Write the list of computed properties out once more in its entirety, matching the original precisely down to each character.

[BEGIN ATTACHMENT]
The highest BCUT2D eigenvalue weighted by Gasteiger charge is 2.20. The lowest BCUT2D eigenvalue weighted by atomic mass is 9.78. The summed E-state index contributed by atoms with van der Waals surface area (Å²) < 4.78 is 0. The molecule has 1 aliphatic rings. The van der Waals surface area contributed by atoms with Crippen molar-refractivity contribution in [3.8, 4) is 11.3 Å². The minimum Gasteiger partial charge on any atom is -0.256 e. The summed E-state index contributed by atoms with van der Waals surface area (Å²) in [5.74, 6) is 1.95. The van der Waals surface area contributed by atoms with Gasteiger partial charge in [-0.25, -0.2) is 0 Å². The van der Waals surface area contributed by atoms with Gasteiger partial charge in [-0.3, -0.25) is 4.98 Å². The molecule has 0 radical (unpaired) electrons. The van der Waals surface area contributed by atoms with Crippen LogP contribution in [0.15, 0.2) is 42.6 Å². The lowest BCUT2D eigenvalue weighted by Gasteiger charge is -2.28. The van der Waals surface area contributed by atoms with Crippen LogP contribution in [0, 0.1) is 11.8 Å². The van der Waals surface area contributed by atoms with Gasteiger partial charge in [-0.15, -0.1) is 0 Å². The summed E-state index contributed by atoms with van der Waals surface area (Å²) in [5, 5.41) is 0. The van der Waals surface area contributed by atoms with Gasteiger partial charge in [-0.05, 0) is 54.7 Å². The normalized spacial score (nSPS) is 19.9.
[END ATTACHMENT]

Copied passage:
The highest BCUT2D eigenvalue weighted by Gasteiger charge is 2.20. The lowest BCUT2D eigenvalue weighted by atomic mass is 9.78. The summed E-state index contributed by atoms with van der Waals surface area (Å²) < 4.78 is 0. The molecule has 1 aliphatic rings. The van der Waals surface area contributed by atoms with Crippen molar-refractivity contribution in [3.8, 4) is 11.3 Å². The minimum Gasteiger partial charge on any atom is -0.256 e. The summed E-state index contributed by atoms with van der Waals surface area (Å²) in [5.74, 6) is 1.95. The van der Waals surface area contributed by atoms with Gasteiger partial charge in [-0.25, -0.2) is 0 Å². The van der Waals surface area contributed by atoms with Gasteiger partial charge in [-0.3, -0.25) is 4.98 Å². The molecule has 0 radical (unpaired) electrons. The van der Waals surface area contributed by atoms with Crippen LogP contribution in [0.15, 0.2) is 42.6 Å². The lowest BCUT2D eigenvalue weighted by Gasteiger charge is -2.28. The van der Waals surface area contributed by atoms with Crippen LogP contribution in [0, 0.1) is 11.8 Å². The van der Waals surface area contributed by atoms with Gasteiger partial charge in [-0.15, -0.1) is 0 Å². The summed E-state index contributed by atoms with van der Waals surface area (Å²) in [5, 5.41) is 0. The van der Waals surface area contributed by atoms with Gasteiger partial charge in [-0.05, 0) is 54.7 Å². The normalized spacial score (nSPS) is 19.9.